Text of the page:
4

I would like to add a Raspberry Pi to an existing two-node server setup to get an utility / playing / monitoring linux system independent from the two PCs, but I can not actually consume another mains plug.

My idea would be to power the Raspberry Pi from USB ports of both PCs so if one goes down or gets shut down the Pi will always be powered, but I know / presume I should not directly connect the power lines of the two USB ports together.

This is possibly related to this other question but I have to interface to two actual PC usb ports and not two mains power supplies: I guess I don't have the luxury to afford voltage drops from diodes.

Getting someone to do some soldering work is not a problem, as far as I tell him exactly what I need :)

Is there any ready-made product or some schematic I could use to achieve this "redundant R-Pi power supply from two USB ports" ?

  • 5
    There is one another issue I'm not sure you are aware off - you should not power RaspberryPi from PC USB port at all. This is because RaspberryPi has no means to enumerate itself (it has no data lines in miniUSB power socket) so it can't negotiate it's power needs. This means that PC is not obligated to provide more than 100mA of power in this case. – Krzysztof Adamski Apr 15 '13 at 17:55
  • @KrzysztofAdamski I know about the 1 unit load limit unless the device actually negotiates otherwise, but after something like 8 months of continuous uptime I'm pretty confident those ports can sustain the Raspberry Pi :) – Luke404 Apr 15 '13 at 20:47
1

Use two schottky diodes, something like this:

scheme

  • How well does that cope with one line failing then coming back. DOes it cause any dips or spikes? Could it brown out the Pi? Simple solution though :) – Piotr Kula Sep 13 '13 at 15:35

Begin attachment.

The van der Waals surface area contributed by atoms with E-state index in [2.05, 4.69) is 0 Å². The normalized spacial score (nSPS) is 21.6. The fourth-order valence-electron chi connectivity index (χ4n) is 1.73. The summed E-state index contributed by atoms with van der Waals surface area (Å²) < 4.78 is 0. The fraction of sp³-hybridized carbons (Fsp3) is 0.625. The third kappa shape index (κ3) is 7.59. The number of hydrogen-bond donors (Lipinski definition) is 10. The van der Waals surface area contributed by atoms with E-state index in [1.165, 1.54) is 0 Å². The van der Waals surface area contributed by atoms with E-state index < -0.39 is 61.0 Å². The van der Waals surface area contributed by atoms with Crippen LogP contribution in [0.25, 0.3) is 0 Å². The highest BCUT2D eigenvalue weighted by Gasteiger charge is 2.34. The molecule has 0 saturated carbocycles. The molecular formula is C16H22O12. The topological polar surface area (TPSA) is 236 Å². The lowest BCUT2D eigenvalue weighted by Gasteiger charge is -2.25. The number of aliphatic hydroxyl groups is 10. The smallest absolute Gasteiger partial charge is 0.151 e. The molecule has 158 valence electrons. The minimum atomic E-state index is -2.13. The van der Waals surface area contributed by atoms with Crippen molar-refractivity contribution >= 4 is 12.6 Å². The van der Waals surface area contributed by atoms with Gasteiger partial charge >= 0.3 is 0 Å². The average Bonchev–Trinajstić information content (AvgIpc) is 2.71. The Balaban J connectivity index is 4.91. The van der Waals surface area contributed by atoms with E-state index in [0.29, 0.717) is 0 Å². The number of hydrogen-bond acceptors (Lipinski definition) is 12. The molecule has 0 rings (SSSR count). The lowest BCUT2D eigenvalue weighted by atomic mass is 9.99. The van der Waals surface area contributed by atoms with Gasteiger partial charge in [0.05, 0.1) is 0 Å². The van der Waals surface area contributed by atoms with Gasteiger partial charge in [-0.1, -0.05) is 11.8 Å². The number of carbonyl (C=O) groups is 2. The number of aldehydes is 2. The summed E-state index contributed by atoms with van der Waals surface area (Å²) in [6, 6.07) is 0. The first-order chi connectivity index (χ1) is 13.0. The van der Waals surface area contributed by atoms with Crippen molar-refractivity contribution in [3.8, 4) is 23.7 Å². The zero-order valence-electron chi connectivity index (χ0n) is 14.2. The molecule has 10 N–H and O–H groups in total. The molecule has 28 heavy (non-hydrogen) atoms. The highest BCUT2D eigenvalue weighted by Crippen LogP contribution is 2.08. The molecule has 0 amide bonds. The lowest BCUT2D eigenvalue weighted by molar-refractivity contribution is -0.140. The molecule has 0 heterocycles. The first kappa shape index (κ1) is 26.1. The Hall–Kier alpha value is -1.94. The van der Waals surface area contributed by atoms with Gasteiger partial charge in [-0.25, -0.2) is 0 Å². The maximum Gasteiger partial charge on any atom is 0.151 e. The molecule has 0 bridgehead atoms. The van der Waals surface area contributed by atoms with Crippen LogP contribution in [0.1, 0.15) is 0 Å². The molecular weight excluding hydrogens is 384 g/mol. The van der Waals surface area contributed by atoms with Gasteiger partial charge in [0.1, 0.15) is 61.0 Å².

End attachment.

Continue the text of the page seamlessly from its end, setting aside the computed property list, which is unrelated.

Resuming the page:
0

I believe that there are in fact several products that do this. You can use the Startech Dual USB - micro USB Cable, or this OWC cable. It should be able to work, but I have not tested it personally.

If you have any issues, please contact me through the comments.

  • 2
    That's not really what the OP needs since those seems to be normal Y cables that would electrically connect USB ports in both computers which may create a problem. – Krzysztof Adamski Apr 15 '13 at 17:52
  • Exactly. I'm sorry but the cables you suggested would only give nasty electrical problems. – Luke404 Apr 15 '13 at 20:49
0

Maybe it's too straightforward, but can you just use a relay, for example a SPDT (Single Pole Double Throw) one? You may attach those two USB 5V sources to the two inputs of the SPDT relay and use the relay output to power the Pi. Also use one of the USB 5V to control the relay coil. Depending on the switching speed, you need to choose a certain size capacitor to keep the voltage from dropping too low during the switching.

  • I honestly fail to see how the Pi could "always be powered" if the currently selected source goes down. Please note we are talking about "power source going down", not about "human being wants to turn off one power source". – Luke404 Sep 13 '13 at 10:06
  • I forgot to mention you need a capacitor for this. Answer modified. – Penghe Geng Sep 13 '13 at 13:17
  • And yes it can "handle power source going down". Since we are using one power source to control the coil. If it's down, the relay will be switched to another position automatically. – Penghe Geng Sep 13 '13 at 13:27

Your Answer

By clicking “Post Your Answer”, you agree to our terms of service, privacy policy and cookie policy

Not the answer you're looking for? Browse other questions tagged or ask your own question.